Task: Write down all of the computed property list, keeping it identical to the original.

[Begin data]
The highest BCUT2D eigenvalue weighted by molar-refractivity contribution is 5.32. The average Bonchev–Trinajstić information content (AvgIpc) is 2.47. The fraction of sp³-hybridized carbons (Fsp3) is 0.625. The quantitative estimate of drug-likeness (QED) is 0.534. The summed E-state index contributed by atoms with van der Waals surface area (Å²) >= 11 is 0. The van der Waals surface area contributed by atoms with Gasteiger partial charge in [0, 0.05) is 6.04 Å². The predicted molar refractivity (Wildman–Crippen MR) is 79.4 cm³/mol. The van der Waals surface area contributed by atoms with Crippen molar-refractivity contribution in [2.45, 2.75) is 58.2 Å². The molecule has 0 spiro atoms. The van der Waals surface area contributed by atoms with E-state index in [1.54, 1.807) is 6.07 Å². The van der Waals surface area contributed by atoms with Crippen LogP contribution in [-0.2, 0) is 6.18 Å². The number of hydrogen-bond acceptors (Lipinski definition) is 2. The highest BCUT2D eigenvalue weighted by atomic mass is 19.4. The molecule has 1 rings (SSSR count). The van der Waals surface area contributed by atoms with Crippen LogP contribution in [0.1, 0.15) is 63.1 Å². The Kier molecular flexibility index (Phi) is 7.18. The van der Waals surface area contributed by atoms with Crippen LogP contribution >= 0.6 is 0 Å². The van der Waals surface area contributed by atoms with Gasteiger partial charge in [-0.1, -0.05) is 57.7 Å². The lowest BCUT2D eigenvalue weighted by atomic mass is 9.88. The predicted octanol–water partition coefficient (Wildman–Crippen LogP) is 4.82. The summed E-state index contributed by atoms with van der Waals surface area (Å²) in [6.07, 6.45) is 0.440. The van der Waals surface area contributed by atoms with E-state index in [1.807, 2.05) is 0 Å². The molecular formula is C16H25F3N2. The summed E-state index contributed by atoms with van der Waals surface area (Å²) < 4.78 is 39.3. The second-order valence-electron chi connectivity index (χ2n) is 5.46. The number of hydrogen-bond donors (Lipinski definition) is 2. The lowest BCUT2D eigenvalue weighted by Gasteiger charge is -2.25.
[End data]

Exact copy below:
The highest BCUT2D eigenvalue weighted by molar-refractivity contribution is 5.32. The average Bonchev–Trinajstić information content (AvgIpc) is 2.47. The fraction of sp³-hybridized carbons (Fsp3) is 0.625. The quantitative estimate of drug-likeness (QED) is 0.534. The summed E-state index contributed by atoms with van der Waals surface area (Å²) >= 11 is 0. The van der Waals surface area contributed by atoms with Gasteiger partial charge in [0, 0.05) is 6.04 Å². The predicted molar refractivity (Wildman–Crippen MR) is 79.4 cm³/mol. The van der Waals surface area contributed by atoms with Crippen molar-refractivity contribution in [2.45, 2.75) is 58.2 Å². The molecule has 0 spiro atoms. The van der Waals surface area contributed by atoms with E-state index in [1.54, 1.807) is 6.07 Å². The van der Waals surface area contributed by atoms with Crippen LogP contribution in [-0.2, 0) is 6.18 Å². The number of hydrogen-bond acceptors (Lipinski definition) is 2. The highest BCUT2D eigenvalue weighted by atomic mass is 19.4. The molecule has 1 rings (SSSR count). The van der Waals surface area contributed by atoms with Crippen LogP contribution in [0.1, 0.15) is 63.1 Å². The Kier molecular flexibility index (Phi) is 7.18. The van der Waals surface area contributed by atoms with Crippen LogP contribution >= 0.6 is 0 Å². The van der Waals surface area contributed by atoms with Gasteiger partial charge in [-0.1, -0.05) is 57.7 Å². The lowest BCUT2D eigenvalue weighted by atomic mass is 9.88. The predicted octanol–water partition coefficient (Wildman–Crippen LogP) is 4.82. The summed E-state index contributed by atoms with van der Waals surface area (Å²) in [6.07, 6.45) is 0.440. The van der Waals surface area contributed by atoms with E-state index in [1.807, 2.05) is 0 Å². The molecular formula is C16H25F3N2. The summed E-state index contributed by atoms with van der Waals surface area (Å²) < 4.78 is 39.3. The second-order valence-electron chi connectivity index (χ2n) is 5.46. The number of hydrogen-bond donors (Lipinski definition) is 2. The lowest BCUT2D eigenvalue weighted by Gasteiger charge is -2.25.